Having studied appellants' and Saarinen's drawings and tried to visualize what their chairs would look like in real life, we have concluded that under the statutory test, applied in the light of the foregoing analysis, appellants' chair design would not be obvious from Saarinen's. True, there is a general similarity in that they are both pedestal chairs with unitary molded seats, with the general features that go with molding a seat to accommodate the human anatomy. But we point out a number of differences, which we think are not properly characterized as "minutiae," legally speaking, the cumulative effect of which is unquestionably to create a different appearance.
From the front views in the above drawings it will be observed that appellants' general shape gives the impression of an upwardly tapering wine goblet with rounded bottom and straight top. The rear view, not shown here, gives even more of this impression, whereas the reference gives the impression of side arms flaring outwardly and of a narrow back with a concave top line.
The rounded bottom of appellants' goblet shape appears to stand upon the pedestal whereas in the reference the upward flare of the pedestal meets and blends with a downward flare of the seat in one smooth curve forming an integral unit.
The open edges of the reference seat, extending from the top corners of the back to the seat proper, are flared outwardly into arm rests of substantial width. The vertical front edges of the side arms are also flared outwardly. By contrast, appellants' chair has a thin edge providing no arm rests and from the front upper corners of the sides to the seat it curves inwardly, instead of outwardly, giving a closing-in rather than opening-out impression.
Looking at the side views, appellants' front and top edges consist of a pair of concave curves which seem to sweep upwardly to the right and the back has a reverse curve, from the top of the back downwardly, first concave and then pronouncedly convex at the back of the seat. The reference back is almost a straight line with a stiff rather than a form-fitting look, the back and seat bottom forming nearly a right angle.
Perhaps each of these differences by itself is a minor difference, but taken together the net result is a distinctly different appearance. These facts closely resemble those in the recent case of In re McKay, 316 F.2d 952, 50 CCPA 1257, opinion by Judge Martin, wherein we reversed the rejection of an application on a lint remover. We there said:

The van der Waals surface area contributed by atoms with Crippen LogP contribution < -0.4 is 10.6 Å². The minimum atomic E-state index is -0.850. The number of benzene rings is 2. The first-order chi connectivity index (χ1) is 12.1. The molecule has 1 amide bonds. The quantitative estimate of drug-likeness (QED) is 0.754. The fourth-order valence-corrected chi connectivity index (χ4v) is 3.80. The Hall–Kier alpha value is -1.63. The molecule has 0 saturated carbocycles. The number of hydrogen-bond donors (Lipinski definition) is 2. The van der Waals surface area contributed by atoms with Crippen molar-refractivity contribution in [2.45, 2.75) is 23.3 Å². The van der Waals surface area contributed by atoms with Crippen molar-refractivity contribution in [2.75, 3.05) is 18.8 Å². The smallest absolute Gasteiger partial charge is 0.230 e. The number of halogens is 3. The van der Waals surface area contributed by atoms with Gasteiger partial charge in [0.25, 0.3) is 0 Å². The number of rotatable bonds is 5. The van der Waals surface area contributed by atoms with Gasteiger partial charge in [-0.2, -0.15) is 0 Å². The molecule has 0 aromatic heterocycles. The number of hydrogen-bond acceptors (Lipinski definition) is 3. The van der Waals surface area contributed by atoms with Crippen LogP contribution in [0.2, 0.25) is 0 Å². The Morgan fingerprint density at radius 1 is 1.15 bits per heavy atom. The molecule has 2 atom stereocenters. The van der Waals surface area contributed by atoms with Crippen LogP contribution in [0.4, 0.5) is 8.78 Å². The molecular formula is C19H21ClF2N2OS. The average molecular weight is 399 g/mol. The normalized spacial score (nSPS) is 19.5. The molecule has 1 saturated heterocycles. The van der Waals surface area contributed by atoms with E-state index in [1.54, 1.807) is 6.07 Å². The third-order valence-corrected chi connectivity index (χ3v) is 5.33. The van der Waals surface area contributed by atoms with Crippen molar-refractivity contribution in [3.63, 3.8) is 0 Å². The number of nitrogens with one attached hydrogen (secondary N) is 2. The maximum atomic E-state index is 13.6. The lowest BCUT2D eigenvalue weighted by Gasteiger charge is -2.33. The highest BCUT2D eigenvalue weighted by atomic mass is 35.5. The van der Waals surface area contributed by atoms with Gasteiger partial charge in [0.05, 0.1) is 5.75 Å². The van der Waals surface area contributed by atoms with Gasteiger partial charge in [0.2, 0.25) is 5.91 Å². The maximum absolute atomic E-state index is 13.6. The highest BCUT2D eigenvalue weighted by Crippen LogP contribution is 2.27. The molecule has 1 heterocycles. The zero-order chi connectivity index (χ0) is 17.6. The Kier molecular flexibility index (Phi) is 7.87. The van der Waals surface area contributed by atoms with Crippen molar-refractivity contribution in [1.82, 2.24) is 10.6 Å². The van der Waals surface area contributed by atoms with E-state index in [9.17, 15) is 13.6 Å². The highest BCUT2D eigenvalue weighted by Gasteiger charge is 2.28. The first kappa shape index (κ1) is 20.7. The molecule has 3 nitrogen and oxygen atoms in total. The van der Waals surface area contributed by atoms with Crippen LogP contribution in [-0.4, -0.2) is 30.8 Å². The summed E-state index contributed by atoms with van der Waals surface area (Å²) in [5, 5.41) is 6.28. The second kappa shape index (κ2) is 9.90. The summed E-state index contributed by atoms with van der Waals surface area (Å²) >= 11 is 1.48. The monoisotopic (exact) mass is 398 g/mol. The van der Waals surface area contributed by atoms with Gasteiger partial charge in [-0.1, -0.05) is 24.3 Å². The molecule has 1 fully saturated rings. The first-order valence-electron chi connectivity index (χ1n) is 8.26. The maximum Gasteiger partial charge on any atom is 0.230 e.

In the present case, the cleaning implement of Scriminger may have "the same general over-all shape" as appellant's design in the broad sense that both have a generally cylindrical body and a tapered handle attached at its smaller end to the body. However, the two devices are vastly different in the impression they make on an observer. The difference seems to us to have two aspects, one being in a difference in proportions of the elements and the other in particular features of the handle alone.
We found the differences "result in a new and ornamental design which would not be obvious from the prior art."
The previous year we reversed the rejection of a design for a rubber floor tile in In re Bartlett and Fletcher, 300 F.2d 942, 49 CCPA 969, pointing out that we felt the average observer would take the design of the appellants and of the reference to be different designs and might well have a preference for one over the other. We feel the same is true here. We there discussed the Johnson case, cited by the board herein. We do not think the facts here any more resemble those in the Johnson case than did the facts in Bartlett.
The Lamb case cited by the board, another of our recent decisions, also is distinguishable on its facts. We there found that the same design, which appeared in the prior art for a carving knife handle, had merely been adapted to suit the size of a steak knife, the prior art patent being appellant's own. We said, "the most appellant has done is to modify an already existing design in an obvious manner to harmonize with a smaller blade." We do not see how the board could find that decision relevant to the facts here.
The board felt that the ordinary individual would take the two designs here involved to be mere variations of the same design rather than different designs. We do not see how this is possible. One might feel that the two chairs were part of the same style trend, just as competing automobiles or refrigerators or radios seem to follow similar patterns from year to year, but they are, in our opinion, distinctly different designs within that style trend. The design which initiates a new style does not automatically close the field to all other designs within the same style pattern.
The decision of the board is reversed.